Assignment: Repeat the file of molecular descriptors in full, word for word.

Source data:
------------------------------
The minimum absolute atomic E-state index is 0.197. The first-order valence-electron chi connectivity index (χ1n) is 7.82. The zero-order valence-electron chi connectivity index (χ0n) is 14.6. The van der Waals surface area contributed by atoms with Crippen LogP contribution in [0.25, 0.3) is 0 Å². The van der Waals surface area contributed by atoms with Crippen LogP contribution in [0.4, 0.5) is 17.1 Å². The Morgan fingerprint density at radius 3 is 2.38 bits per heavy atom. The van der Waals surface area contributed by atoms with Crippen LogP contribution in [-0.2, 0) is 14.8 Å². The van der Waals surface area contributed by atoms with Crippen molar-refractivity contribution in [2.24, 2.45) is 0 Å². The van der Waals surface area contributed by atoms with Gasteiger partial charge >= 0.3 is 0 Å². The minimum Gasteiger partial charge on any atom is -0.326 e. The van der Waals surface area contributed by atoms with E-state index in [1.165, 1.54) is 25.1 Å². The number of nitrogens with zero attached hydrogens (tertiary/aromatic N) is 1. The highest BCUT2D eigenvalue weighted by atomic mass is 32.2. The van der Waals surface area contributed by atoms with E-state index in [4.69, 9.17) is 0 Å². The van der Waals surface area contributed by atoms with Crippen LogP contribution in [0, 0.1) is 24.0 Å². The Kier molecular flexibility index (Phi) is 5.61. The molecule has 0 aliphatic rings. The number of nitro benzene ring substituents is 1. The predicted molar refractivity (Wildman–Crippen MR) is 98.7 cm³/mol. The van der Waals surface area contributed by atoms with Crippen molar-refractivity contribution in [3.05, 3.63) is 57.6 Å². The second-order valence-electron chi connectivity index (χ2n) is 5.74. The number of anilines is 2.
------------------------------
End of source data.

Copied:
The minimum absolute atomic E-state index is 0.197. The first-order valence-electron chi connectivity index (χ1n) is 7.82. The zero-order valence-electron chi connectivity index (χ0n) is 14.6. The van der Waals surface area contributed by atoms with Crippen LogP contribution in [0.25, 0.3) is 0 Å². The van der Waals surface area contributed by atoms with Crippen LogP contribution in [0.4, 0.5) is 17.1 Å². The Morgan fingerprint density at radius 3 is 2.38 bits per heavy atom. The van der Waals surface area contributed by atoms with Crippen LogP contribution in [-0.2, 0) is 14.8 Å². The van der Waals surface area contributed by atoms with Crippen molar-refractivity contribution in [2.24, 2.45) is 0 Å². The van der Waals surface area contributed by atoms with Gasteiger partial charge >= 0.3 is 0 Å². The minimum Gasteiger partial charge on any atom is -0.326 e. The van der Waals surface area contributed by atoms with E-state index in [1.165, 1.54) is 25.1 Å². The number of nitrogens with zero attached hydrogens (tertiary/aromatic N) is 1. The highest BCUT2D eigenvalue weighted by atomic mass is 32.2. The van der Waals surface area contributed by atoms with E-state index in [4.69, 9.17) is 0 Å². The van der Waals surface area contributed by atoms with Crippen LogP contribution in [0, 0.1) is 24.0 Å². The Kier molecular flexibility index (Phi) is 5.61. The molecule has 0 aliphatic rings. The number of nitro benzene ring substituents is 1. The predicted molar refractivity (Wildman–Crippen MR) is 98.7 cm³/mol. The van der Waals surface area contributed by atoms with Crippen molar-refractivity contribution in [3.05, 3.63) is 57.6 Å². The second-order valence-electron chi connectivity index (χ2n) is 5.74. The number of anilines is 2.